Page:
Early education certainly makes a huge difference in the life of a child. But how formal does it have to be? We have known for eons that parents who take a role in their children's learning have a tremendous effect on their educational success. We don't need formal classroom teachers to help ensure good academics: we need parents who will take an active role in the lives of their young charges.

This whole issue reeks of a ploy by those who have a special interest in education to spread the wealth among their peers, and to create more jobs in the education arena. It further allows those of us who do not support them to be labeled as against education. Indeed, we can now be called against the poor, who have a higher rate of academic failure than the middle and upper classes.

Yet we are not. We are simply recognizing that support from home cannot be replaced by any amount of professional and formal learning. That those in poor home environments generally struggle in school is a question in truth beyond the means of any sanctioned educational system. No matter how you try, even when the kids are very young, they will not, as a rule, learn even the rudimentary bits of knowledge without a stable and concerned home life to support that effort. In fact, it is safe to say that the effects of the home life trump the efforts of the education establishment, and always will.

The issue ultimately is one of misplaced emphasis. If we want academic success we need to create a nation with stable homes and, yes, nurturing environments. Good education, like good citizenship, begins at home. It usually will not begin anywhere else, as that is where children spend, or at least should spend, the bulk of their time. As it is, all we really have is a special interest group acting for the special interest: educators seeking the creation of jobs for educators. They don't want to help kids as much as they want a jobs program funded from the public coffers.

We fail to realize that education has become a business, and that businesses usually only want what is good for them. More money and more government oversight of the classroom doesn't help those who actually need it; it only protects the teaching market for those who likely would succeed anyway. This type of hyperbole fails to serve those it purports to hold dear. Yet it does insure better cars for the classroom instructor.

Wednesday, December 8, 2010

The China Dilemma

China has forbidden anti-government activist Liu Xiaobo from leaving to accept the Nobel Peace Prize. His wife, Liu Xia, is under house arrest with no contact with the outside world and will not be allowed to go to Oslo to accept the award on his behalf. Further, a small number of nations, told by China that there would be 'consequences' if they were represented at the ceremony, have declined to attend.

Meanwhile, many believe that within the next few years China will have the world's largest economy, which translates into that if we play nice we may get a share of the pie. Playing nice will also help Beijing turn away from its past and become more like us.

And then there's that whole North Korean problem, which China seems to feel can be solved through negotiation. When Japan and the West balk, we are told, essentially, that we're the ones in error. This from a nation, to go more or less full circle, arrests those who like free speech too much while also limiting the amount and type of Internet access its citizens may have. And all with no apparent concern for how the rest of the family of nations feel. What are we supposed to make of this?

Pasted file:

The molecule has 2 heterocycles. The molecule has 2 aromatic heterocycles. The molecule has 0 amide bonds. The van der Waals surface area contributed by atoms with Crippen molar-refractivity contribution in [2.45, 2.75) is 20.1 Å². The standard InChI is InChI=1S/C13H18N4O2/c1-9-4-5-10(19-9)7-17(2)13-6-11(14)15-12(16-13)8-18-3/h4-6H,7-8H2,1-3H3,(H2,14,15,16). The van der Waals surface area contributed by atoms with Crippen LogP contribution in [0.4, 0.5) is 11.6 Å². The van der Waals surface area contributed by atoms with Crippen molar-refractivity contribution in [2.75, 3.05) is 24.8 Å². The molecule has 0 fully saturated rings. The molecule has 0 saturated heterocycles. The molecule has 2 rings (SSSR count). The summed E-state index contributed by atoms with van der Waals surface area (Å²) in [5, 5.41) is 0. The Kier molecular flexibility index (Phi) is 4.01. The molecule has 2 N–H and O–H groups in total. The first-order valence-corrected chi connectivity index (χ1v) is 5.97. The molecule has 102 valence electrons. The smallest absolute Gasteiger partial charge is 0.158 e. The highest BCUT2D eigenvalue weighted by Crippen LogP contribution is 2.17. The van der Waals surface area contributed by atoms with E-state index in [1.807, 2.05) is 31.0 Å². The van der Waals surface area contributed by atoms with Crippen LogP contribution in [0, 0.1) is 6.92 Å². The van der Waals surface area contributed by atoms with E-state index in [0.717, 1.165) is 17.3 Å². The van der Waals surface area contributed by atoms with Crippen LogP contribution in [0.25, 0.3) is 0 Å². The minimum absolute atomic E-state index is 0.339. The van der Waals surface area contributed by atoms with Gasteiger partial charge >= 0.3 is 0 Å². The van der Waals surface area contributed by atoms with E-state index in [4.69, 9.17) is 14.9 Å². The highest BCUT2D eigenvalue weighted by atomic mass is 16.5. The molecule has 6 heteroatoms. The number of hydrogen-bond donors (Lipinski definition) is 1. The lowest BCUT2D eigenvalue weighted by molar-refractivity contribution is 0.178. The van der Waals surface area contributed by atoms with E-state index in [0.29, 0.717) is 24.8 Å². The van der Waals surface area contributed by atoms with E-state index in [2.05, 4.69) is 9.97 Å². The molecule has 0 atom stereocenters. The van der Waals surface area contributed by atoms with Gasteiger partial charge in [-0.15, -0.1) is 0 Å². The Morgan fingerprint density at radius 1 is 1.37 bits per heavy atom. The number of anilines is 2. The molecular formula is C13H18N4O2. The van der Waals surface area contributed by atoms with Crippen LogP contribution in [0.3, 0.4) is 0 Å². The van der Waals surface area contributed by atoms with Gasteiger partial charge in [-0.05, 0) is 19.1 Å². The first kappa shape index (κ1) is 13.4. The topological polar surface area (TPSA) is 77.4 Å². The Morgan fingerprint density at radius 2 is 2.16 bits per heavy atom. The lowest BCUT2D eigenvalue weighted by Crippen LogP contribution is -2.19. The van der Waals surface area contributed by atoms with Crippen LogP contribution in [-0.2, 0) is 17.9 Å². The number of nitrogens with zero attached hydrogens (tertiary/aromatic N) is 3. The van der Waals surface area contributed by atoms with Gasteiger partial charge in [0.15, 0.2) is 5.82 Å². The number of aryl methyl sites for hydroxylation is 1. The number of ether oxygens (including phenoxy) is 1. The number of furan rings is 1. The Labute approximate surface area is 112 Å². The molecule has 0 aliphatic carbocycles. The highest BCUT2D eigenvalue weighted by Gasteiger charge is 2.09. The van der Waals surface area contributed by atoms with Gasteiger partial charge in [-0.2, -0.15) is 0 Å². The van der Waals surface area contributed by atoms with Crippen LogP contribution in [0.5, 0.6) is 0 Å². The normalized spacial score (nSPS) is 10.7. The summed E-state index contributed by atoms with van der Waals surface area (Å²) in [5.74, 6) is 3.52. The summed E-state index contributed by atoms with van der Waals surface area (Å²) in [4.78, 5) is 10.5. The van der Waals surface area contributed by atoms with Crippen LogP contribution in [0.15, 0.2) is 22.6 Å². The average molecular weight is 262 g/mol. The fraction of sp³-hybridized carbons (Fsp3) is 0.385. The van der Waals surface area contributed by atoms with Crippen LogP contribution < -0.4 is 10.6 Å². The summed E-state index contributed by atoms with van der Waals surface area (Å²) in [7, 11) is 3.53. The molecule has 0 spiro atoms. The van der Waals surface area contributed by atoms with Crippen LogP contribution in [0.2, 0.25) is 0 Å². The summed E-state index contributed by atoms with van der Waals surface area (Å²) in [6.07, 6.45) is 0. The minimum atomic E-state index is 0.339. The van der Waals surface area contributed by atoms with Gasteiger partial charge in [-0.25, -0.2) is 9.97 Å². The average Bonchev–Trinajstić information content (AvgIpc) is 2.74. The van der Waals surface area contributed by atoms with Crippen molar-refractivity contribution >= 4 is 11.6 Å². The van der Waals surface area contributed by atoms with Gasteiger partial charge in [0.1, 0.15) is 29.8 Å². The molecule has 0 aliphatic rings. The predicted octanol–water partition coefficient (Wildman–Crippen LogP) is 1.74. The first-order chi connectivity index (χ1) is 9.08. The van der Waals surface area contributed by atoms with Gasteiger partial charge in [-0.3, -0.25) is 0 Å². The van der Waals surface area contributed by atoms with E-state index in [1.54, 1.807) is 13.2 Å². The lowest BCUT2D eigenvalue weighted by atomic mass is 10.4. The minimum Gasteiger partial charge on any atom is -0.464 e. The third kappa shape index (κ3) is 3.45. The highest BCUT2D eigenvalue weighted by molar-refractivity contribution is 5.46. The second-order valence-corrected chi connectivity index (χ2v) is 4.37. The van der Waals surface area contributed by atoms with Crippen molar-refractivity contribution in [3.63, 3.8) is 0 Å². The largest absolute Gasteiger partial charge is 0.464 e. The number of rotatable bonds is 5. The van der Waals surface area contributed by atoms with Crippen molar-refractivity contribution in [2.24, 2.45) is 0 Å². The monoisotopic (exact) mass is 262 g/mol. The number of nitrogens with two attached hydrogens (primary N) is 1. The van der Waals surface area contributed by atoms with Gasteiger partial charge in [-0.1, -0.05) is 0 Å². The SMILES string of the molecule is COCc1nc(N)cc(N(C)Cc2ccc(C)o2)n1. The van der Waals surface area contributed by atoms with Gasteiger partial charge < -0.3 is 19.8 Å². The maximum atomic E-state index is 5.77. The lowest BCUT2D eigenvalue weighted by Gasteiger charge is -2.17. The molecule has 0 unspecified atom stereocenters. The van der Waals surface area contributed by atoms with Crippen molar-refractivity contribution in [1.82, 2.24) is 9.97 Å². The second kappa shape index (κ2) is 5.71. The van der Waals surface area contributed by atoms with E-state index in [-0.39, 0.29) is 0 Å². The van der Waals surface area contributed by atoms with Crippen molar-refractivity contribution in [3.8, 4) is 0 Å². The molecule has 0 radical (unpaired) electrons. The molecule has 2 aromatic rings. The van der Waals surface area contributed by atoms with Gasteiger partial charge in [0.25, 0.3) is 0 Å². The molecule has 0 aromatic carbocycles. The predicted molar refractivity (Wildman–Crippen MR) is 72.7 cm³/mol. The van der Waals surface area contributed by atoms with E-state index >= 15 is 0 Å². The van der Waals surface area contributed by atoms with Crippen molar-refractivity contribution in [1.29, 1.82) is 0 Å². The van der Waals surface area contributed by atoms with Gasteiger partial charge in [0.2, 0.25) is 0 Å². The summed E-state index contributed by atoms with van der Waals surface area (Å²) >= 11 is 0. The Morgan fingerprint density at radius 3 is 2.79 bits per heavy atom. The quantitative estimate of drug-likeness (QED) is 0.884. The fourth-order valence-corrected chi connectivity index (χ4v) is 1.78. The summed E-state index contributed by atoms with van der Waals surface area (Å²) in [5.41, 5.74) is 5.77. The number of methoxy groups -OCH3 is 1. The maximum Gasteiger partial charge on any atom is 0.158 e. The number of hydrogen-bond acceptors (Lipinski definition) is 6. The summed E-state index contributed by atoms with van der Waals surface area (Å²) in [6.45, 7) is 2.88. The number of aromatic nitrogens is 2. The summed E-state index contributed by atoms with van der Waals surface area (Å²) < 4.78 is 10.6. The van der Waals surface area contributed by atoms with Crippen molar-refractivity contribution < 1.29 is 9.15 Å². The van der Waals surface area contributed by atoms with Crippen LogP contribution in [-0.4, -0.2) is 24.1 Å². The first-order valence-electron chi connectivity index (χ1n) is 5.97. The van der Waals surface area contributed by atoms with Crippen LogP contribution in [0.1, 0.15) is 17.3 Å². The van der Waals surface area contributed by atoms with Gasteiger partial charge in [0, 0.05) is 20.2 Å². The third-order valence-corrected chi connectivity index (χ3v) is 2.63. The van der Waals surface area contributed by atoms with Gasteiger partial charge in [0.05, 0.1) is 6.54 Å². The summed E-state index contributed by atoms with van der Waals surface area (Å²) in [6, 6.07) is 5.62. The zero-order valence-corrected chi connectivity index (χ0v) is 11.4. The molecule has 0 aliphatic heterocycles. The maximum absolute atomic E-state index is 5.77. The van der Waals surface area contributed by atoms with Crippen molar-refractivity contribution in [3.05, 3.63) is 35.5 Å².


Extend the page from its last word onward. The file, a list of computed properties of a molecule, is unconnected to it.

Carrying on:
Simply that China is interested in China to the exclusion of all else. Those in power there want to keep their power. What that bodes for the rest of civilization is subject to debate. But know this: great power and wealth, held by an oligarchy, cannot in the long run help the causes of peace and justice without a lot of outside pressure. Especially when dealing with an oligarchy intent on pleasing itself.

Tuesday, December 7, 2010

Another Political Compromise: Should We Have Expected Better?

President Barack Obama and the soon to be ruling GOP came to a compromise on the Bush era tax cuts. They will, if enough Democrats care to back their leader, be extended for all taxpayers for two years, at which point they will surely become a hot button issue in the 2012 campaign.

The entire scenario makes for an interesting lesson in American politics. The President says that the deal, before which his own party and he himself wanted to have the tax cuts for the wealthiest die, was the price which had to be paid to prevent gridlock. The question becomes, was it really the desire to move things along which forced his hand, or an early, slick move to demonstrate that he is willing to work with the opposition, thus setting himself up as the next Great Compromiser heading into the next election cycle?

Likely as not, it's little of both. It isn't as though the GOP had no incentive to make nice, either, as an extension of emergency jobless benefits was in the mix, and no doubt the Republicans don't want to be seen as against the downtrodden. But the critical point here is in how it demonstrates the American system. We force compromise on our leaders. We then assail them for not sticking to principle.